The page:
Challenges of covering the environment

By Kara Headley

Among biggest challenges facing environmental reporters are political barriers and danger, according to a recent panel at Michigan State University.

As environmental issues often span borders and so must their reports, the journalism experts said. Tensions within governments can make it a dangerous job to report those issues.

“Environmental journalism has been characterized as one of the most dangerous news beats,” said Eric Freedman, the director of the university’s Knight Center for Environmental Journalism. “Journalists are vulnerable because these kinds of stories often involve economic power, political power, corporate greed, government corruption, government incompetence, and in many cases, particularly in the developing world… conflicts over indigenous rights to natural resources and land.”

Freedman spoke as a member of a panel convened by MSU’s Environmental Science and Policy Program.

Much of the danger comes when the journalist must physically go into the field for a story, an action that can have lingering effects.

“We engage with the subjects,” said Genevieve Belmaker, contributing forests editor with the publication Mongabay. “We have time to think and to process what we’ve seen, sometimes we’re witnessing something violent [or] deeply disturbing on a human level… if we’re sensitive, it might really affect us, and that stuff starts to pile on.”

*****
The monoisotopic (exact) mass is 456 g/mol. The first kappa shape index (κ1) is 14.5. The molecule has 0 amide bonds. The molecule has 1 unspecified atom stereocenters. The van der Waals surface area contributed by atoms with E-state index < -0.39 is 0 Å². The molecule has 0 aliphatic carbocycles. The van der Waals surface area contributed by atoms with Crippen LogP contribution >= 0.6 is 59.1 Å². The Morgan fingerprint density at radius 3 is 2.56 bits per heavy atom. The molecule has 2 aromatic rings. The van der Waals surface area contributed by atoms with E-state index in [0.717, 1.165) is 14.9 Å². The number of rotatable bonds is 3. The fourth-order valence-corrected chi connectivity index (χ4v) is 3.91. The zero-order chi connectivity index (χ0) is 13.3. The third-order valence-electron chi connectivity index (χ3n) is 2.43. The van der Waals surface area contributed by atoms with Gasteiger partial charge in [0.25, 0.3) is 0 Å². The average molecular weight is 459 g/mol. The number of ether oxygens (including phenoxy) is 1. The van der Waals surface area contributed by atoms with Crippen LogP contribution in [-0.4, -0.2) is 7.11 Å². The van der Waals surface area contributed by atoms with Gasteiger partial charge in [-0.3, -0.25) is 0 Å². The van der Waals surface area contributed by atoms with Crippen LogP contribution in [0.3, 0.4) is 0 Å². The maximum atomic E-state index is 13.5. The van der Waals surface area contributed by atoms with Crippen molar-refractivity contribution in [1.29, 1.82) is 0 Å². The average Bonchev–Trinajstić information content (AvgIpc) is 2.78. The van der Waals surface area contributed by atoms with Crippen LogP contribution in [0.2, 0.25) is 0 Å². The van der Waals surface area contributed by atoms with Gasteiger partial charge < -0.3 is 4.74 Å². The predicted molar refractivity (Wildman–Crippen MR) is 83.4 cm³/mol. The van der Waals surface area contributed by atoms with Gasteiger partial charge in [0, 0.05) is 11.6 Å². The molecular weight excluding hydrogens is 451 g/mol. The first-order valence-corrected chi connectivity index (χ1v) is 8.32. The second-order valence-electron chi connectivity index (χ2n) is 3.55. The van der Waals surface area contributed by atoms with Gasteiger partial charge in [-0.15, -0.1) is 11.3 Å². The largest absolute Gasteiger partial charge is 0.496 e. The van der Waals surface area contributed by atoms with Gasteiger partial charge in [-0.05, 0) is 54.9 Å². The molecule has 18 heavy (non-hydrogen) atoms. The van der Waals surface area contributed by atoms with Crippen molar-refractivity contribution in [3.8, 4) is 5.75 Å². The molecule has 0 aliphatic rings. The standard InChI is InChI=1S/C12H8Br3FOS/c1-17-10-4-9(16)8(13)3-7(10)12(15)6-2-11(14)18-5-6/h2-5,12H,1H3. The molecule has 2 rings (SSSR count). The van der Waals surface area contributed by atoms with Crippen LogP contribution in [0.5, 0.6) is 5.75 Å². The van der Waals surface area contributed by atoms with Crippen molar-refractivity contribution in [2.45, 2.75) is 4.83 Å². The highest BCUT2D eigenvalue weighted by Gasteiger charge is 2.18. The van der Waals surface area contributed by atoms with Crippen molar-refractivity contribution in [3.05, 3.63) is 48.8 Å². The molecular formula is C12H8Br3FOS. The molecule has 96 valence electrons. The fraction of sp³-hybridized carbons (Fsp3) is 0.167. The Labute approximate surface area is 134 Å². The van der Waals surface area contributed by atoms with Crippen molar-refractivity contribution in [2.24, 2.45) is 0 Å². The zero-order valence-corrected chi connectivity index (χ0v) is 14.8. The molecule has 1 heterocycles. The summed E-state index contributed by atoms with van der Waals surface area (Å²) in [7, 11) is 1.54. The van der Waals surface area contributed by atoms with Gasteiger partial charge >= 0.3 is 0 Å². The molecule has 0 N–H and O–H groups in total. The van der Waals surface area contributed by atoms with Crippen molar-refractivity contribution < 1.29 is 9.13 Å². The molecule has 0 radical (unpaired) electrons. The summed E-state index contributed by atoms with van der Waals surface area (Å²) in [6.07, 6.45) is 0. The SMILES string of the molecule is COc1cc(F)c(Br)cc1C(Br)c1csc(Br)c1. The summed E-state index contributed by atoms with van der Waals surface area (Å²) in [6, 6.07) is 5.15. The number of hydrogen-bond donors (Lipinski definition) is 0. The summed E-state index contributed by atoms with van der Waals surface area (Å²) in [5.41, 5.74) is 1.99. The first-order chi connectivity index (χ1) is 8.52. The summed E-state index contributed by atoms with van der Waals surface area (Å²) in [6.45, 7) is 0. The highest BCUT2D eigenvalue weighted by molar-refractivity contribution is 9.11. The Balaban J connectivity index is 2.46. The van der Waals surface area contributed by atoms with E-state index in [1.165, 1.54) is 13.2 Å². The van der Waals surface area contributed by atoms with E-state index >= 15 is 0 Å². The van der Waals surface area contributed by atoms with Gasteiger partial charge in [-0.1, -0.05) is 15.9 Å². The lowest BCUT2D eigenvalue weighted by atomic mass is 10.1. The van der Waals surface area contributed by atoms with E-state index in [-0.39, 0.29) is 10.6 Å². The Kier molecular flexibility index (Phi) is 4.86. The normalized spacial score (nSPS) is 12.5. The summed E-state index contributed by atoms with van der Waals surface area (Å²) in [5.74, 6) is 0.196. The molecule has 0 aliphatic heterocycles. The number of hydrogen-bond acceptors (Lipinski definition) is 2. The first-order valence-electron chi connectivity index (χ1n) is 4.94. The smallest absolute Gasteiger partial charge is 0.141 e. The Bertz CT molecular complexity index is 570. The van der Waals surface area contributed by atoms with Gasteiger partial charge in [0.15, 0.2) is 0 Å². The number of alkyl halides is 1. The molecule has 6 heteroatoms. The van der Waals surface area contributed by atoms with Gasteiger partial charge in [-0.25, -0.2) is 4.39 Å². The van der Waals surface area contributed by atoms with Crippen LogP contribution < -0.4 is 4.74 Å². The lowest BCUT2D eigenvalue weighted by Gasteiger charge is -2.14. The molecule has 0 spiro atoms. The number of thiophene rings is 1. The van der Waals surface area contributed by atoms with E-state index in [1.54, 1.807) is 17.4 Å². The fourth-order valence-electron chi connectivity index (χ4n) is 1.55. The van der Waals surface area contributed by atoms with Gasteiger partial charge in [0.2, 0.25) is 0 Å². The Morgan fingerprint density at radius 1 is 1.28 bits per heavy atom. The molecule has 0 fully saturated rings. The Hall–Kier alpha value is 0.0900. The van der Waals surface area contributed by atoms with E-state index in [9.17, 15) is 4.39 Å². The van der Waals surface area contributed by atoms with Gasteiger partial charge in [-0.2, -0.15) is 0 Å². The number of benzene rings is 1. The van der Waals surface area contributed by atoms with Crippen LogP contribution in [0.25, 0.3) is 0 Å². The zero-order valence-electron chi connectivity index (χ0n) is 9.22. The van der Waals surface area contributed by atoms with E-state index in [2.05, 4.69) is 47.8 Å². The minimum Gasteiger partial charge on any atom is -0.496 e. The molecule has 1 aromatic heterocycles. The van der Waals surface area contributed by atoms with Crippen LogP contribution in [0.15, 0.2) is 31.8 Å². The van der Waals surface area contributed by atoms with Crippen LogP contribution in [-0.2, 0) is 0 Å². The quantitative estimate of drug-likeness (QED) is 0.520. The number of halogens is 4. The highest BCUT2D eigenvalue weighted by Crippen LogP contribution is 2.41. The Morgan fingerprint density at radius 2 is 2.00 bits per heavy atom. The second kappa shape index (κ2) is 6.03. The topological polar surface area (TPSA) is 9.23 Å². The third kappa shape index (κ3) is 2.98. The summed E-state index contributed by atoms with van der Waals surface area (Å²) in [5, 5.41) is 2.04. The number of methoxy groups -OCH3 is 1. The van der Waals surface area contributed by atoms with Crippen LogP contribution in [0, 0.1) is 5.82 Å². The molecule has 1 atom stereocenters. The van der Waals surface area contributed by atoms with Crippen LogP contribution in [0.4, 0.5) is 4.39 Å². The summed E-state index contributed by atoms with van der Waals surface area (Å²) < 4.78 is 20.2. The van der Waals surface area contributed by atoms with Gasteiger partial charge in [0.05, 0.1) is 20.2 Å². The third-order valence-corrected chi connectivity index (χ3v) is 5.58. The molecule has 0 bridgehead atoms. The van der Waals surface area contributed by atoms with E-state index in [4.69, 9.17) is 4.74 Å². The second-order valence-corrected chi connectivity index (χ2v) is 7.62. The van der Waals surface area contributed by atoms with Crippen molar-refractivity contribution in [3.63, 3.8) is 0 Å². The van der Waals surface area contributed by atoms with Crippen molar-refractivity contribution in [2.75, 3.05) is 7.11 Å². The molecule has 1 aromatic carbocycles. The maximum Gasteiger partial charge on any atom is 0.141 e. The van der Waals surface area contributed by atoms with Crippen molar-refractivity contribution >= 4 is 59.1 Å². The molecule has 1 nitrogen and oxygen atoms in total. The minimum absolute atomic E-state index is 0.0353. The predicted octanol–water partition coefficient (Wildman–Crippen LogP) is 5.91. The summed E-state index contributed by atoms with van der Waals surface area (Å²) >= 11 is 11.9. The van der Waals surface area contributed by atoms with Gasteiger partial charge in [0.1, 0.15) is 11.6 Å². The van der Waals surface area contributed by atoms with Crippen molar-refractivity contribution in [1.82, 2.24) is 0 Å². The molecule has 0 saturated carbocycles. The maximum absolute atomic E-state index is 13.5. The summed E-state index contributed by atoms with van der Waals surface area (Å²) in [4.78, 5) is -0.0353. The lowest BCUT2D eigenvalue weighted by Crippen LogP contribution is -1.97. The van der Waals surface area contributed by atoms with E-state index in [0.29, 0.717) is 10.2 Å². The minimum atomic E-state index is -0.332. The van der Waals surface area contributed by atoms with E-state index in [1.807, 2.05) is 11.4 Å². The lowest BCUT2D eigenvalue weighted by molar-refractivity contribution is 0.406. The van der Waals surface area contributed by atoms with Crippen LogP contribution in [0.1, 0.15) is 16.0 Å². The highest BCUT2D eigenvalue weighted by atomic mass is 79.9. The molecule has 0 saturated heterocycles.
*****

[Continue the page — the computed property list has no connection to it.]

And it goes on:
Bruno Takahashi, associate professor of environmental journalism and communication at Michigan State University, discsussed journalism challenges in Latin America.

“Violence against journalists is on the rise… in many Latin American countries,” Takahashi said. “Reporters Without Borders and a bunch of other organizations track cases of violence against journalists… there are many cases related to environmental activism.”

Jennifer Weeks, the environment and energy editor for The Conversation, identified challenges posed by the current political climate.

“Another challenge… is finding… mainstream conservative views,” said Weeks. “In US academia the opinion tends to skew liberal, and so we could fill our page with nothing but critiques of everything Trump is doing. We really try to find legit conservative perspectives, not just on the environment but on all kinds of issues.”

David Poulson, the Knight Center’s senior associate director, said that technology poses a challenge by discouraging face-to-face interactions with sources. And that can mean journalists don’t have the same opportunity to develop stories they stumble over by accident, and also make them less persistent in following up unexpected leads.

“I think we’re losing the persistence aspect, and… technology sometimes keeps us from doing this,” he said.

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